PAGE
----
> "If anybody is a digital native, it is me. I did not just grow up with computers, I grew up alongside them."

We get it, you're very smart. I'm super proud of you for installing Windows from a floppy disk. Do you want a medal? Should we all clap for you? Round up and scoff at the people who didn't appreciate your generation enough?

Notice what this article never says. It never says that a reduced hacker ethos in younger generations is a problem. Its primary concern is not that younger kids aren't engaged enough with technology, or that they're not hacking their devices. The primary complaint this article raises is that younger kids are called digital natives, a title that the article is concerned they don't deserve.

You wrote a critique of this blog post that's actually longer than the blog post itself, but you failed to notice the obvious joking tone the author used, so the whole thing sailed right over your head. He's clearly just doing a humorous "get off my lawn" bit about the term "Digital Native". Relax.

There's nothing wrong with consumption devices, but they are not computers. You are using a computer if and only if you are programming, otherwise you are using a glorified television or a glorified typewriter. There's nothing wrong with that. The vast majority of people want exactly that. We shouldn't fight it, nor we should believe we are better or smarter.

But that's not tech literacy.

> You are using a computer if and only if you are programming

Maybe my definition of programming is quite narrow, but I wouldn't consider using CAD software, spreadsheets, or (physics, space, etc) simulation software as programming, yet I would consider the ability to use them a degree of computing or tech literacy. I would certainly consider them very far from only being a consumption device.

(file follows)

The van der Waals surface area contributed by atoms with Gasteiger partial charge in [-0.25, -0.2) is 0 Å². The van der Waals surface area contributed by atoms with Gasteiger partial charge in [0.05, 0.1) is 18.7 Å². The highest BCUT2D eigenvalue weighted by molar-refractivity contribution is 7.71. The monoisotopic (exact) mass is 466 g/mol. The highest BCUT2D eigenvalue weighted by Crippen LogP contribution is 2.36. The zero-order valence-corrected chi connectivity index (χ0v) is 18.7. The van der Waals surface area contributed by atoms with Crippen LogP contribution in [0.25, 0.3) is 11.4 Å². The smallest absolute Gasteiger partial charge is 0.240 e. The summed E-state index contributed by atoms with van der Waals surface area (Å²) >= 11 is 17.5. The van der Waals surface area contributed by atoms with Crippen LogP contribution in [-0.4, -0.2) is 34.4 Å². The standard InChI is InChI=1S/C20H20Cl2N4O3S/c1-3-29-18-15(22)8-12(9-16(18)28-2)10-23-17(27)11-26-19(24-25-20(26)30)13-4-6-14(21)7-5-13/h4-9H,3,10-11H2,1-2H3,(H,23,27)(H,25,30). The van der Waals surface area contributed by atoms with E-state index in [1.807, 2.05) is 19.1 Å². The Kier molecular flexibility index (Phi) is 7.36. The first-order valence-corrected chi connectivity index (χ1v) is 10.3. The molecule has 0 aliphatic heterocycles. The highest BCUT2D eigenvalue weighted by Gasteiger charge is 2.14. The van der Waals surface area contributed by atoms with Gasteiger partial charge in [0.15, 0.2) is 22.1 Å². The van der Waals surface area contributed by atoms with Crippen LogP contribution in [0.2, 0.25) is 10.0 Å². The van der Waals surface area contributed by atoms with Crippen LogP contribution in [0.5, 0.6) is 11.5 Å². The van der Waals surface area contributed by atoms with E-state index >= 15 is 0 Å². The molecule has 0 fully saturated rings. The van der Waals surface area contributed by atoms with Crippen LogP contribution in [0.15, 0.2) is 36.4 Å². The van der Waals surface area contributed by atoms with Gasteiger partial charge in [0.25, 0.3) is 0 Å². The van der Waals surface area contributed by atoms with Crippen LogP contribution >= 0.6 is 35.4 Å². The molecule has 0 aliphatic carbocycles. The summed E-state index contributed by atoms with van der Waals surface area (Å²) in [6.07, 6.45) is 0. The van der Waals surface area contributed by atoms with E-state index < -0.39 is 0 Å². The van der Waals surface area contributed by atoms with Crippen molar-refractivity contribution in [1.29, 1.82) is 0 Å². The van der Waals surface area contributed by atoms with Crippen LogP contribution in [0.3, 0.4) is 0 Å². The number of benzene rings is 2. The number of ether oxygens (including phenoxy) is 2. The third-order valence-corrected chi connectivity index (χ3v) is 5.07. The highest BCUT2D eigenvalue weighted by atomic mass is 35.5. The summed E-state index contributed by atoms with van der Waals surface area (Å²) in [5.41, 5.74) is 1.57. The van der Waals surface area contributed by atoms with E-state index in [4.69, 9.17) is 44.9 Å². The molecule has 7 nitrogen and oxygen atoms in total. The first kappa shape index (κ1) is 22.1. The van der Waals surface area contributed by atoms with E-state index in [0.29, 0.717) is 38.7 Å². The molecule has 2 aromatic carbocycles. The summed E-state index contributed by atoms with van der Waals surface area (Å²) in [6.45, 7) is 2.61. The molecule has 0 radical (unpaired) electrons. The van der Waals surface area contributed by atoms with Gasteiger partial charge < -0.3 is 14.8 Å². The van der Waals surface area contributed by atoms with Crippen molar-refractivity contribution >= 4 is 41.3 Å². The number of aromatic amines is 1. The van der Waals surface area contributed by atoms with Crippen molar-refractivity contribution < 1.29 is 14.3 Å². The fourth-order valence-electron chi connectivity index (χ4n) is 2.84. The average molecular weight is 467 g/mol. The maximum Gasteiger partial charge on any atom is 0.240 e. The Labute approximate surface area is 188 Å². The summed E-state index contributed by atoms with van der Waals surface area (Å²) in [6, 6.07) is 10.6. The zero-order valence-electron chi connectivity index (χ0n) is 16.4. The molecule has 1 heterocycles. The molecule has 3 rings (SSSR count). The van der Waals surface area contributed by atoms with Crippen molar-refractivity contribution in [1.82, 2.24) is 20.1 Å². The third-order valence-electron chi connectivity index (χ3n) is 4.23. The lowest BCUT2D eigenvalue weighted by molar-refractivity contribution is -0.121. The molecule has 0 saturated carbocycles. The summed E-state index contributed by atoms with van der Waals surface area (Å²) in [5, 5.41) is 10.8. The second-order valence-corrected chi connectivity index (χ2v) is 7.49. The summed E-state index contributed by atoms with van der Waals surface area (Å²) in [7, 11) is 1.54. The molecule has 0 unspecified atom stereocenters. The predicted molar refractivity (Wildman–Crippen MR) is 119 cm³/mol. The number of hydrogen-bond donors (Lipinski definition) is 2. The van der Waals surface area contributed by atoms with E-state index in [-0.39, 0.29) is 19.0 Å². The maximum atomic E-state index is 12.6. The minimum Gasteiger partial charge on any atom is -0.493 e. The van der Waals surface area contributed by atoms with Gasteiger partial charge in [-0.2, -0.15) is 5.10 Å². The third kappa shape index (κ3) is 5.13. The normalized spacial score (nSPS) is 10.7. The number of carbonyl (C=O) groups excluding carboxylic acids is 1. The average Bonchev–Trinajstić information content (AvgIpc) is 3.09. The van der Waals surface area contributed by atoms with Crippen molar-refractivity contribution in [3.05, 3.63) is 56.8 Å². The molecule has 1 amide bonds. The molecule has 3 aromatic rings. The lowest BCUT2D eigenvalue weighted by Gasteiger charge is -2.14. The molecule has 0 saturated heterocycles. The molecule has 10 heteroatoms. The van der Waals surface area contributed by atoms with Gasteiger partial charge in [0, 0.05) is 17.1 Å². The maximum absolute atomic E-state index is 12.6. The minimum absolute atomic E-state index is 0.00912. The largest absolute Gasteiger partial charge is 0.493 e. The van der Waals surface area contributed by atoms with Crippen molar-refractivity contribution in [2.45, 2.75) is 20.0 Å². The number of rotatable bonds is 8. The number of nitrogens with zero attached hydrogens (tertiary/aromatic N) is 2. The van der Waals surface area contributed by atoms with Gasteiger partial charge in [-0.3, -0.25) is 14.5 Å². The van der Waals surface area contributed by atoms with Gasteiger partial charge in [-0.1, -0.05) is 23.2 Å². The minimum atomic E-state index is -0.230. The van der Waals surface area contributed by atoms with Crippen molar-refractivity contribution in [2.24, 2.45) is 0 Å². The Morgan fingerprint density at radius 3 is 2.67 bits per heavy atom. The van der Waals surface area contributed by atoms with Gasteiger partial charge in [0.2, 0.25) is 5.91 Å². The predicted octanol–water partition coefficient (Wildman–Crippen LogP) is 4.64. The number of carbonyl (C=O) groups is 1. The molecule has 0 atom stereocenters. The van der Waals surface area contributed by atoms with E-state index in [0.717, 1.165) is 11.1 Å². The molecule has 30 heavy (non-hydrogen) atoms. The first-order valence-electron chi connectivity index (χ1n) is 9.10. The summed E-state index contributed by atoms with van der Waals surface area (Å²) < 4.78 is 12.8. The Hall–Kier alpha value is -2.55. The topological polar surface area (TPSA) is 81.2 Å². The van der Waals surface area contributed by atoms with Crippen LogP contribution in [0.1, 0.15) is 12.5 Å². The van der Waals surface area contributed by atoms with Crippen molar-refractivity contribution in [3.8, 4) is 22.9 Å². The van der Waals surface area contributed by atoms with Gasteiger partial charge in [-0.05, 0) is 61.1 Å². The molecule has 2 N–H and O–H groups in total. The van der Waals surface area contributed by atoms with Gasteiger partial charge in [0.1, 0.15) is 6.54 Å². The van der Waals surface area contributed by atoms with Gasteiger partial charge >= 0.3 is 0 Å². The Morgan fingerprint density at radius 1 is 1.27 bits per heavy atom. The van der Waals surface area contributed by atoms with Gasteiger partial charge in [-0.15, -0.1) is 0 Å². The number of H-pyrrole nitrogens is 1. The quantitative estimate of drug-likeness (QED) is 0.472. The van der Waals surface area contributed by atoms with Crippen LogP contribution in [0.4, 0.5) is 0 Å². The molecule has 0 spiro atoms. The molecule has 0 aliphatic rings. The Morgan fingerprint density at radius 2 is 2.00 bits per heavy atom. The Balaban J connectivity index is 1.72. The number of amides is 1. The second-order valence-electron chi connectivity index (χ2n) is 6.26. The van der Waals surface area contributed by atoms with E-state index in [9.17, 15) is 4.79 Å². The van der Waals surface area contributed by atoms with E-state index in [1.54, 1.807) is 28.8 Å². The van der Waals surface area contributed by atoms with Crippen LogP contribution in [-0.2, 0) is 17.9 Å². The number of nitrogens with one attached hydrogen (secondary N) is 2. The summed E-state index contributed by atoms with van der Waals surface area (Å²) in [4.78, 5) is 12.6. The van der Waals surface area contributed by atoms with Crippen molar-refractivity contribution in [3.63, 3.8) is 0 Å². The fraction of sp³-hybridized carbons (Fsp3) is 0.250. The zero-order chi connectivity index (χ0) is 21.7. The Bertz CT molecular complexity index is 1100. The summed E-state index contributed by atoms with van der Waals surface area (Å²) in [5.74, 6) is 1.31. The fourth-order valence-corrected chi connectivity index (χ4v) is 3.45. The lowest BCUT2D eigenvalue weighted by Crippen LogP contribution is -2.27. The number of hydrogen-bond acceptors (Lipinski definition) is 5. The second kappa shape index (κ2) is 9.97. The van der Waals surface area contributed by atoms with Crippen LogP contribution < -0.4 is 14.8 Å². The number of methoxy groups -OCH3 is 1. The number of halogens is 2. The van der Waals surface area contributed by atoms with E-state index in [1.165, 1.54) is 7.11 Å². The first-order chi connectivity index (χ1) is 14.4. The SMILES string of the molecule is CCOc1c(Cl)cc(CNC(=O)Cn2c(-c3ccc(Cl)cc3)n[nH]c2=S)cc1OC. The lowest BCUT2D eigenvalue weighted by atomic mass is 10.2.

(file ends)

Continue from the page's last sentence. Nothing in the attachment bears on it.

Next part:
The thing is that computers are useful for so many things that I find even just attempting to define what is "tech literacy" difficult and bound to endless discussion, and well the result is this blog post and the following debate here.

It's like you would like to claim "desktop literacy" for the noble tasks that can be performed on a (e.g. wooden) desktop, traditionally it being let's say copying evangelical scriptures, and are angry against those ignorant young folks that don't give a fuck about the bible but find writing novels cool, and let's not even talk about the peasants that merely use their "desktops" to cook and eat (and in the background you have a pen maker who listens to the copyist rant, with a small smirk)

At this point the vague "tech literacy" term is not useful anymore, and the problem is just that more precise terminology is needed to communicate efficiently.

All of those are heavily algorithmic in nature, so understanding algorithmic complexity makes it easier to understand how and why the software handles the way it does.

For example, joining together many separate 3D objects is extremely slow if one just selects all and does an union, since the algorithm needs to check all pairs of objects for overlaps in 3D space.

That may not be immediately apparent to non-programmers, but to programmers, it will feel like an intuitive consequence of the problem and the inevitabilities of its solution.

How many people are at the intersection of (a) being able to competently use CAD software or specialized software for physics or engineering and (b) being unable to write a simple script?

Literacy isn't about reading all the time, it's about being able to read if you want/need to. Same with computer literacy.

Essentially all the older non-software (i.e. electronic, mechanical, aerospace) engineers I know.

> There's nothing wrong with consumption devices, but they are not computers. You are using a computer if and only if you are programming, otherwise you are using a glorified television or a glorified typewriter.